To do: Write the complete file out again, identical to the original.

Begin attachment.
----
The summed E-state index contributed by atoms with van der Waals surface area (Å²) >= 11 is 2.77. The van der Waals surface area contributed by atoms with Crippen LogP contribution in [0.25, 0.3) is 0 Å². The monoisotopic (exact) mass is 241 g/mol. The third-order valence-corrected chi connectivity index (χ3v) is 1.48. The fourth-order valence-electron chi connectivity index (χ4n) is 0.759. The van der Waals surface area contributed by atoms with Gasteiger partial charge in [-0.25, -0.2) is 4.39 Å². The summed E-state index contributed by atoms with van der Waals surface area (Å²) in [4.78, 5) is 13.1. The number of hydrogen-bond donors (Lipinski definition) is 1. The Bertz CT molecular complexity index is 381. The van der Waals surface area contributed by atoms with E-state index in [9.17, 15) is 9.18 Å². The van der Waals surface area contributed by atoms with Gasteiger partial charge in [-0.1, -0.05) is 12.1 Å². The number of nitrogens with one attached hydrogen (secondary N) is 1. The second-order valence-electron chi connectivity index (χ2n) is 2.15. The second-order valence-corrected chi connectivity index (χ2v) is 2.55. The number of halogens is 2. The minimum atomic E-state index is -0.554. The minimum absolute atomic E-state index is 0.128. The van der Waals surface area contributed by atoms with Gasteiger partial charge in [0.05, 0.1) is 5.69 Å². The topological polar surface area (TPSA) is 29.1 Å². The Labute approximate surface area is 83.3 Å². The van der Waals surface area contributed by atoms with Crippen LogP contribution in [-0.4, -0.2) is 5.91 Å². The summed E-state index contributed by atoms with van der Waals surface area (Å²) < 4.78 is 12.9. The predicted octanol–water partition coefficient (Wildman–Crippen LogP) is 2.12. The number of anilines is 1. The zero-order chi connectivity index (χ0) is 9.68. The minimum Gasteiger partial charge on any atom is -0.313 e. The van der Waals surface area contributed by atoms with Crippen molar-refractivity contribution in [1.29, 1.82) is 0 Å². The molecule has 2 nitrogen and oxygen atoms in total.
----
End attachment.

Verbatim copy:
The summed E-state index contributed by atoms with van der Waals surface area (Å²) >= 11 is 2.77. The van der Waals surface area contributed by atoms with Crippen LogP contribution in [0.25, 0.3) is 0 Å². The monoisotopic (exact) mass is 241 g/mol. The third-order valence-corrected chi connectivity index (χ3v) is 1.48. The fourth-order valence-electron chi connectivity index (χ4n) is 0.759. The van der Waals surface area contributed by atoms with Gasteiger partial charge in [-0.25, -0.2) is 4.39 Å². The summed E-state index contributed by atoms with van der Waals surface area (Å²) in [4.78, 5) is 13.1. The number of hydrogen-bond donors (Lipinski definition) is 1. The Bertz CT molecular complexity index is 381. The van der Waals surface area contributed by atoms with E-state index in [9.17, 15) is 9.18 Å². The van der Waals surface area contributed by atoms with Gasteiger partial charge in [-0.1, -0.05) is 12.1 Å². The number of nitrogens with one attached hydrogen (secondary N) is 1. The second-order valence-electron chi connectivity index (χ2n) is 2.15. The second-order valence-corrected chi connectivity index (χ2v) is 2.55. The number of halogens is 2. The minimum atomic E-state index is -0.554. The minimum absolute atomic E-state index is 0.128. The van der Waals surface area contributed by atoms with Gasteiger partial charge in [0.05, 0.1) is 5.69 Å². The topological polar surface area (TPSA) is 29.1 Å². The Labute approximate surface area is 83.3 Å². The van der Waals surface area contributed by atoms with Crippen LogP contribution in [-0.4, -0.2) is 5.91 Å². The summed E-state index contributed by atoms with van der Waals surface area (Å²) < 4.78 is 12.9. The predicted octanol–water partition coefficient (Wildman–Crippen LogP) is 2.12. The number of anilines is 1. The zero-order chi connectivity index (χ0) is 9.68. The minimum Gasteiger partial charge on any atom is -0.313 e. The van der Waals surface area contributed by atoms with Crippen molar-refractivity contribution in [1.29, 1.82) is 0 Å². The molecule has 2 nitrogen and oxygen atoms in total.